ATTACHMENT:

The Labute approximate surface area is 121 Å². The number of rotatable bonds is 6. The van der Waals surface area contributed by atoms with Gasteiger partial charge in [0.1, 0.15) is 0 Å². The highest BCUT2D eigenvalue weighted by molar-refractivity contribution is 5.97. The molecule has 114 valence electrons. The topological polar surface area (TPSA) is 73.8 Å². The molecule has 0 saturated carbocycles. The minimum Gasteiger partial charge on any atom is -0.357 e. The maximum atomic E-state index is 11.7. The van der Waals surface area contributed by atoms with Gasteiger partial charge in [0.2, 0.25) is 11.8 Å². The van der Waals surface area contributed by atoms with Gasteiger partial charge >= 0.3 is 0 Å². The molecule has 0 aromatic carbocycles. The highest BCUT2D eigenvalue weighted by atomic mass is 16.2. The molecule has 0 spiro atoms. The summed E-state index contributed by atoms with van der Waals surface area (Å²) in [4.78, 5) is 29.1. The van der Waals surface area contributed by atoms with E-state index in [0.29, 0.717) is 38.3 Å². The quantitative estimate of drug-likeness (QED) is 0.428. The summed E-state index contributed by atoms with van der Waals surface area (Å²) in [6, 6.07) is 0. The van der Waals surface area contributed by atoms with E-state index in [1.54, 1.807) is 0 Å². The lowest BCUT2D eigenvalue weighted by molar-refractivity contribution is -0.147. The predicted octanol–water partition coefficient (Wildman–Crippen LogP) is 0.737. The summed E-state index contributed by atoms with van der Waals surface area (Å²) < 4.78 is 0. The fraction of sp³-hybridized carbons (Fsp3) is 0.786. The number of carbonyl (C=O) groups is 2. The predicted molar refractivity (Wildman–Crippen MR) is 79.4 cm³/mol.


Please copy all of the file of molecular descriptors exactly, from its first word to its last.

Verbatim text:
The Labute approximate surface area is 121 Å². The number of rotatable bonds is 6. The van der Waals surface area contributed by atoms with Gasteiger partial charge in [0.1, 0.15) is 0 Å². The highest BCUT2D eigenvalue weighted by molar-refractivity contribution is 5.97. The molecule has 114 valence electrons. The topological polar surface area (TPSA) is 73.8 Å². The molecule has 0 saturated carbocycles. The minimum Gasteiger partial charge on any atom is -0.357 e. The maximum atomic E-state index is 11.7. The van der Waals surface area contributed by atoms with Gasteiger partial charge in [0.2, 0.25) is 11.8 Å². The van der Waals surface area contributed by atoms with Gasteiger partial charge >= 0.3 is 0 Å². The molecule has 0 aromatic carbocycles. The highest BCUT2D eigenvalue weighted by atomic mass is 16.2. The molecule has 0 spiro atoms. The summed E-state index contributed by atoms with van der Waals surface area (Å²) in [4.78, 5) is 29.1. The van der Waals surface area contributed by atoms with E-state index in [0.29, 0.717) is 38.3 Å². The quantitative estimate of drug-likeness (QED) is 0.428. The summed E-state index contributed by atoms with van der Waals surface area (Å²) in [6, 6.07) is 0. The van der Waals surface area contributed by atoms with E-state index in [1.54, 1.807) is 0 Å². The lowest BCUT2D eigenvalue weighted by molar-refractivity contribution is -0.147. The predicted octanol–water partition coefficient (Wildman–Crippen LogP) is 0.737. The summed E-state index contributed by atoms with van der Waals surface area (Å²) < 4.78 is 0. The fraction of sp³-hybridized carbons (Fsp3) is 0.786. The number of carbonyl (C=O) groups is 2. The predicted molar refractivity (Wildman–Crippen MR) is 79.4 cm³/mol.